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"Linezolid is an antibiotic with myriad uses worldwide, including treatment of pneumonia and skin infections."

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  • Is it often used in the singular without an indefinite article on the web? – Edwin Ashworth Nov 11 '15 at 22:35
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    Whether "correct" or not, it's fairly idiomatic. (I observed earlier that "myriad" always looks wrong, no matter how it's used.) – Hot Licks Nov 11 '15 at 22:37
  • I agree with @HotLicks. The usage is idiomatic and clear in a non-scholarly context. And I also agree with Robert Simpson's comment below. In a scholarly context, myriad is not appropriate for this statement. For a medical journal or some such publication, it would probably be better stated that the drug is "versatile" and "broadly used" for various infections, etc. – Tim Ward Nov 12 '15 at 13:28
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No, I think myriad is not correctly used here. When used as an adjective it describes something of such a great number as to be uncountable; but, a little research into linezolid indicates that its uses can be broadly categorized into a few categories of bacterial infection control. Should the writer wish to convey that he or she is speaking of the skin infections or pneumonia within such a broad category, it is still not "innumerable" because it is possible to count them.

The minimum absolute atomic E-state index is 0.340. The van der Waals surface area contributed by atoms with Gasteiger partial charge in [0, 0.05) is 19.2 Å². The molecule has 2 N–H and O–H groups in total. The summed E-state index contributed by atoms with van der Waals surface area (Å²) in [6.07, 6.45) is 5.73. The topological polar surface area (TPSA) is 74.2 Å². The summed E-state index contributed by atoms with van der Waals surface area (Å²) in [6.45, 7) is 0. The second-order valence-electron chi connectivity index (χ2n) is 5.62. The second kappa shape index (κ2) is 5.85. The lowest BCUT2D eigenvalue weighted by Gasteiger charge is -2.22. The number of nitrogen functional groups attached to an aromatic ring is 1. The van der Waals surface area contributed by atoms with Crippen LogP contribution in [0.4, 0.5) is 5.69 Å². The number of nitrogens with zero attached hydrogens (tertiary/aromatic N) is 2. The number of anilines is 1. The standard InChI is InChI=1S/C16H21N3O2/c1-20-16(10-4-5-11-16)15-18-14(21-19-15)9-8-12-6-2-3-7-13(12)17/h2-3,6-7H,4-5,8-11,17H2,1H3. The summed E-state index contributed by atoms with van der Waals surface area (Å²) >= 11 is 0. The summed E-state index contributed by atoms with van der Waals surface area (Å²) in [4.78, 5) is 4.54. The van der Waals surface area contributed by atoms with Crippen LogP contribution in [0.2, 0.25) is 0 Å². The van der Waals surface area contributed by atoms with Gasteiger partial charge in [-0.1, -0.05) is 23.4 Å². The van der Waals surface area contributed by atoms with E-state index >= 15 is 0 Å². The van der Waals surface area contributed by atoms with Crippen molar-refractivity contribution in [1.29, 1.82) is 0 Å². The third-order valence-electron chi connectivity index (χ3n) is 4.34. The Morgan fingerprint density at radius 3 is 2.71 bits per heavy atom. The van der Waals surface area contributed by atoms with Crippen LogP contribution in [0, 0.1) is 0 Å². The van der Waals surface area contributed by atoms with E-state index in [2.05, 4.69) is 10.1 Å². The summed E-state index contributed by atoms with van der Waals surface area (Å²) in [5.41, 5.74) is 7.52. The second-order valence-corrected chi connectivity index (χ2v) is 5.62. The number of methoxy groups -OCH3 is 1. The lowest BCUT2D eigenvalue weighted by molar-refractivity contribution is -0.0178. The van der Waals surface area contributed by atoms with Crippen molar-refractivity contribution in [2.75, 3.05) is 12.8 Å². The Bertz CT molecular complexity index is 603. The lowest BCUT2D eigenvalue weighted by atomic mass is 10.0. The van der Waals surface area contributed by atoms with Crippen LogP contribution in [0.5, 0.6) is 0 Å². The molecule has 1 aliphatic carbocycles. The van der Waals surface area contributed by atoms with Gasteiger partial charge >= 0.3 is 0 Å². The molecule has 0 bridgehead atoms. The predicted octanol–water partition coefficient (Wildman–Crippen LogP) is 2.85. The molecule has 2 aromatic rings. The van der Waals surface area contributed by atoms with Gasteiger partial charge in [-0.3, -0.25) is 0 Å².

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    It's sometimes used hyperbolically; this entry would seem to endorse this (note the quantifier usage): myriad Idiom: quite a few. The American Heritage® Roget's Thesaurus But certainly, hyperbole is inappropriate in a scientific register. Though this could be science-for-the-masses. – Edwin Ashworth Nov 11 '15 at 23:31
  • @EdwinAshworth, I don't disagree with your comments. Hyperbole would be unseemly in the context OP wishes to include the word. If OP's audience could be expected to understand the broad nature of skin infections, then it becomes unnecessary to say. – Robert Simpson Nov 12 '15 at 1:17
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There is an article on the syntax involved in Fowler's Dictionary of Modern English Usage By Henry Watson Fowler, Jeremy Butterfield (reformatted):

Rather inexplicably, myriad has become a usage issue for certain people. The word is quite legitimately, and with good historical precedent, used in three [four?] syntactic patterns (dates of first known use [given] in the OED in brackets):

(i) As a plural noun [+ of]: myriads of stars (1555)

(ii) As a singular noun + of: a myriad of stars (1609)

(iii) As a … quantifier: a myriad stars; myriad stars (1735)

… The first usage book to proscribe [the noun usages] dates from as recently as 1996.

The usage in the above example would thus be considered not ungrammatical by Fowler.

As regards meaning, Fowler goes on to say:

[T]o use it when the numbers involved are not large cheapens it; [but] often it seems to mean little more than ‘a large range’.

So Fowler would not recommend the use of myriad here on style grounds (unless there are say thousands of uses of Linezolid).

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